In his efforts to secure this uniformity, when he came to the question of exemptions in the matter of life assurance, he met with an astonishing opposition from the Tory party and from the Liberal party. As he is now working in conjunction with the people who inflicted that opposition upon him and caused a very considerable modification of the plans that he had made, there is very special reason why, in view of the association he now has with them, we should learn from him as early as possible exactly what is proposed in this matter. The opposition ran to such an extent that there are 30 columns of it in the OFFICIAL REPORT of the Committee stage of the Finance Bill of 5th June, 1930. Hon. Members opposite held up the Chancellor of the Exchequer in the proposals he made for exemptions. The Conservatives moved an Amendment, which was supported by leading Front Bench men on the Conservative side and by leading Liberals, such as the right hon. Member for St. Ives (Mr. Runciman) and the hon. Member for Leith (Mr. E. Brown). Their Amendment dealt with life insurance abatements in regard to one particular class of Income Tax payers, to meet the grievances of that class.

The grievance was shown to be during the Debate, and as the Chancellor of the Exchequer showed it to be, in reference to premiums of £475 a year and more. Those premiums referred to exemptions that were proposed in the Amendment referring to incomes of £2,850 and more. It was only in regard to such incomes that any possible grievances could exist, according to the Amendment. The right hon. Member for St. Ives reminded the Chancellor of the Exchequer that even Mr. McKenna's dictum ought to have little regard paid to it, because he had held that in regard to life insurance and its relation to Income Tax no sort of contract was made with the State. Mr. McKenna had pointed out that the State never granted to individual taxpayers exemptions in regard to life insurance. The exemption went on from year to year, and the State was quite free, said the Chancellor of the Exchequer, as Mr. McKenna had said, to vary whatever arrangements had been made. The right hon. Member for St. Ives and hon. and right hon. Members on the Conservative benches objected to that point of view. As a result of the pressure, and I marvelled at the time how little notice was taken of it in the general Press, and even among my own friends, the Chancellor of the Exchequer on the Report Stage, brought in another Amendment which cost him £400,000 in exemptions, and probably £500,000 if the full claims were made. Those exemptions went mainly to people whose incomes were reckoned in thousands rather than in hundreds.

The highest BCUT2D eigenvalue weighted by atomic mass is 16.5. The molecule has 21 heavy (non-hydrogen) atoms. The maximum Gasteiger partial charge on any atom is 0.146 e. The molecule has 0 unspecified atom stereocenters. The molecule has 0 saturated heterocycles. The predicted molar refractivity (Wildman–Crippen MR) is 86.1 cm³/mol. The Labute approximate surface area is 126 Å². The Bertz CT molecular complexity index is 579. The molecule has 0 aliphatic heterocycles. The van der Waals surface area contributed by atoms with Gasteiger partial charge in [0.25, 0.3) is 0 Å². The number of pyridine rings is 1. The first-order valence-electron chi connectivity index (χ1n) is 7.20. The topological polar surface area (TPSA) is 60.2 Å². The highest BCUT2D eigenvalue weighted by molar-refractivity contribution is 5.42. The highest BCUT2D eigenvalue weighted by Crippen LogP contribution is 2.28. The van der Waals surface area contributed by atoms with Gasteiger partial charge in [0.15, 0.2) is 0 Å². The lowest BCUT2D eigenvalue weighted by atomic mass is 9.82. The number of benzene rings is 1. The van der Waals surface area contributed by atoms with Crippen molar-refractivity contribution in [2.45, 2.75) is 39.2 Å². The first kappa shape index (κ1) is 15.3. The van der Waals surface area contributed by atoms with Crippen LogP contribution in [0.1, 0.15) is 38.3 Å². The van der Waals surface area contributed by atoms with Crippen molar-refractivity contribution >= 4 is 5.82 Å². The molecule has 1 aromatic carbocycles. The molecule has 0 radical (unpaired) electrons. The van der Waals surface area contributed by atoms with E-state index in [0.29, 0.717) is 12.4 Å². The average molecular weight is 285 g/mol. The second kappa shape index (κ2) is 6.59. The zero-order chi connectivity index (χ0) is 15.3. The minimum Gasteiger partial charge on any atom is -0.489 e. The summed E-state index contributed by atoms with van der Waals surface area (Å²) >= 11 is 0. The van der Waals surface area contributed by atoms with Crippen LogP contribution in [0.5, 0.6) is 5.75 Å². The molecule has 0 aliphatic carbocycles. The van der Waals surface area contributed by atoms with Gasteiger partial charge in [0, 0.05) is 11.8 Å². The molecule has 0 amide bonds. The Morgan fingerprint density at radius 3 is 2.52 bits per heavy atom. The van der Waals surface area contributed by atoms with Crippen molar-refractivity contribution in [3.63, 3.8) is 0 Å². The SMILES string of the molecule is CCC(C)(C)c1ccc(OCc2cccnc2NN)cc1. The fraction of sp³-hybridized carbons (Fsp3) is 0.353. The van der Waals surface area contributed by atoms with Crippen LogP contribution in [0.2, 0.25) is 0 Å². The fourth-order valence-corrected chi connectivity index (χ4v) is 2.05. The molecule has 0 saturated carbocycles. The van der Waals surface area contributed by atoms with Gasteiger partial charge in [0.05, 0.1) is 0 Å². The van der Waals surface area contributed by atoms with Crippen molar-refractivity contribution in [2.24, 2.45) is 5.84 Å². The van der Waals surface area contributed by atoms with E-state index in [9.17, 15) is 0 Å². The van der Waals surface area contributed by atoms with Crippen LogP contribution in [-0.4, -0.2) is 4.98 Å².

I made no complaint at the time that the Chancellor of the Exchequer found it necessary to yield under Parliamentary pressure. It was pressure used by the Liberals and the Conservatives. They constantly used that pressure where large monetary interests were concerned, in order to make the Chancellor of the Exchequer do things that were opposed to the general line of policy for which he stood. Can it now be complained that I should ask, now that we find the Chancellor of the Exchequer bound and tied in his relationship with those gentlemen, exactly what it is that will be proposed when we come to the question of the exemptions from Income Tax in respect of life assurance. I am not complaining about general exemptions on life assurance. The principle goes back to the days of William Pitt, although it is true that for a good many years, in the last half of the 19th century, the method fell into disuse. It was revived again by Mr. Gladstone in 1853, in mitigation of the taxation of savings and in order to give benefits to those who derived their incomes from their own exertions.